So this lovely man came and sat with us and I kept feeling the whole time I had such a connection to him and I kept thinking ‘everything he’s saying is how I feel’.
Nasty Man just kept asking this guy over and over again if he had a penis and a vagina, because he didn’t know what it meant, and the more I listened, the more I learned I didn’t really know what it was either.
Then I remembered, that when I was 16 I had a gigantic vaginal reconstruction because my vaginal canal did not connect what I had on the inside to what I had on the outside. I completely freaked out, I called my mom on the phone at one in the morning, and said ‘I think I know what I am’.
The first thing my mom said was ‘why the hell didn’t those doctors tell me anything?’.
So she knew, my best friend knew, my boyfriend at the time knew but for 12 years, I didn’t tell anybody because I just didn’t think anybody would care.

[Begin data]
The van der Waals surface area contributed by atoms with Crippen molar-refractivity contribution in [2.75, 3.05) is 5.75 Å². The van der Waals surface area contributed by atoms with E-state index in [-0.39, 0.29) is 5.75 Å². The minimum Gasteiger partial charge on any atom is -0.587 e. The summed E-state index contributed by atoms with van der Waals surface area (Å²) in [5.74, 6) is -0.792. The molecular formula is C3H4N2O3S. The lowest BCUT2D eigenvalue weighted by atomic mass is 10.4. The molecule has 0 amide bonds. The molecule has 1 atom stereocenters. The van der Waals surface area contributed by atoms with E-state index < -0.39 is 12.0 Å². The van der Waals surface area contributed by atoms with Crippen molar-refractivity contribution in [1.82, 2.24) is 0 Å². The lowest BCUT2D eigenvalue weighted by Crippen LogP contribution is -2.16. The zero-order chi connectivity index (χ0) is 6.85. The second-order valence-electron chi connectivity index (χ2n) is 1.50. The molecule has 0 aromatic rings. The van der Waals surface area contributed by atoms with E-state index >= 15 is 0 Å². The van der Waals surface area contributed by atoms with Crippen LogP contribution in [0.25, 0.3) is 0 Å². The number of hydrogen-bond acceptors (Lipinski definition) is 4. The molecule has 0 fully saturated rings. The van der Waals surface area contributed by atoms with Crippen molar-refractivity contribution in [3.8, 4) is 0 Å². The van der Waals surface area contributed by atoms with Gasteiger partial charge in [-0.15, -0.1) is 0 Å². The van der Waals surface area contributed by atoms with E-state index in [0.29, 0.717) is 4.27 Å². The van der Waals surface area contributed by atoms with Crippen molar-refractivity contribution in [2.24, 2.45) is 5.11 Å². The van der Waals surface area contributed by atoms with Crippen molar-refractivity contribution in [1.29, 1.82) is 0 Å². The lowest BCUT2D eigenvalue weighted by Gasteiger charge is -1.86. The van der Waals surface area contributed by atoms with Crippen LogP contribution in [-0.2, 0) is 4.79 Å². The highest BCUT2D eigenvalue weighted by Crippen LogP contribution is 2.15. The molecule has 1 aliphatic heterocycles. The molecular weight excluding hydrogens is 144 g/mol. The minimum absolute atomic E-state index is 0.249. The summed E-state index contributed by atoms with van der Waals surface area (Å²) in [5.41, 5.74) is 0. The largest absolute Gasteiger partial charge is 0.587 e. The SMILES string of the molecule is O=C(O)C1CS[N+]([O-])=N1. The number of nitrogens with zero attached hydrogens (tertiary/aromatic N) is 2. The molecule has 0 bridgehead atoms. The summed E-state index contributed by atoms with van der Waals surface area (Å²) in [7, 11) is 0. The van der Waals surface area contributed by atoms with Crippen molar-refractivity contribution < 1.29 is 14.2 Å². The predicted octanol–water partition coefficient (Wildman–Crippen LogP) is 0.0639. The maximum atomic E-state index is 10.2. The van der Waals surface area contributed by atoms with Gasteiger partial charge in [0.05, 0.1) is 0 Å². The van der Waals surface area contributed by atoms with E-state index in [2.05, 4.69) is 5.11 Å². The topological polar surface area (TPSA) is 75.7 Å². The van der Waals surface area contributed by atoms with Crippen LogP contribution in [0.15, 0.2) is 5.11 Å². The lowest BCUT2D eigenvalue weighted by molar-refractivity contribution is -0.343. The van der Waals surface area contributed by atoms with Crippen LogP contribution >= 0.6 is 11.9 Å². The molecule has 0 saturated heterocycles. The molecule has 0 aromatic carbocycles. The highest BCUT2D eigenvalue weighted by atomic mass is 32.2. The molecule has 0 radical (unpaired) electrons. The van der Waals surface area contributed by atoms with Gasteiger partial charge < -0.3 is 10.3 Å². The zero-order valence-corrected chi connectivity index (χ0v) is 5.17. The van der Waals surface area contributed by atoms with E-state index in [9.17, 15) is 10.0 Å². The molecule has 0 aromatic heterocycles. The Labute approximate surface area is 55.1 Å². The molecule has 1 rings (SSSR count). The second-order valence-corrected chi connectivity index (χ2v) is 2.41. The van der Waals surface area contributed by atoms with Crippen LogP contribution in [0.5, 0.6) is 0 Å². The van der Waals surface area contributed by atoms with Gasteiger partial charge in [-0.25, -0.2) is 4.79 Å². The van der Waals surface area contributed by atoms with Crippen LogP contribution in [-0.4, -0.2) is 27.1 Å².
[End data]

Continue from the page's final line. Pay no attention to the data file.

And how did you eventually end up discussing it on air?
In the back of my mind I kept thinking about the doctor that had been on the show and how connected I felt to him. So then, however many years later , I was on LA Talk Radio, doing an afternoon drive show, and I just decided one day to hunt him down.
He was very gracious and he came and did my show. He was talking all about being an intersex person and I was identifying as bisexual but, in the back of my mind, feeling like a liar.
I said to him ‘is it true that if you have some kind of genital mutation, it’s an intersex condition’ and he said ‘absolutely, without a doubt’. And I said ‘well alright, now I’m going to tell you another story…’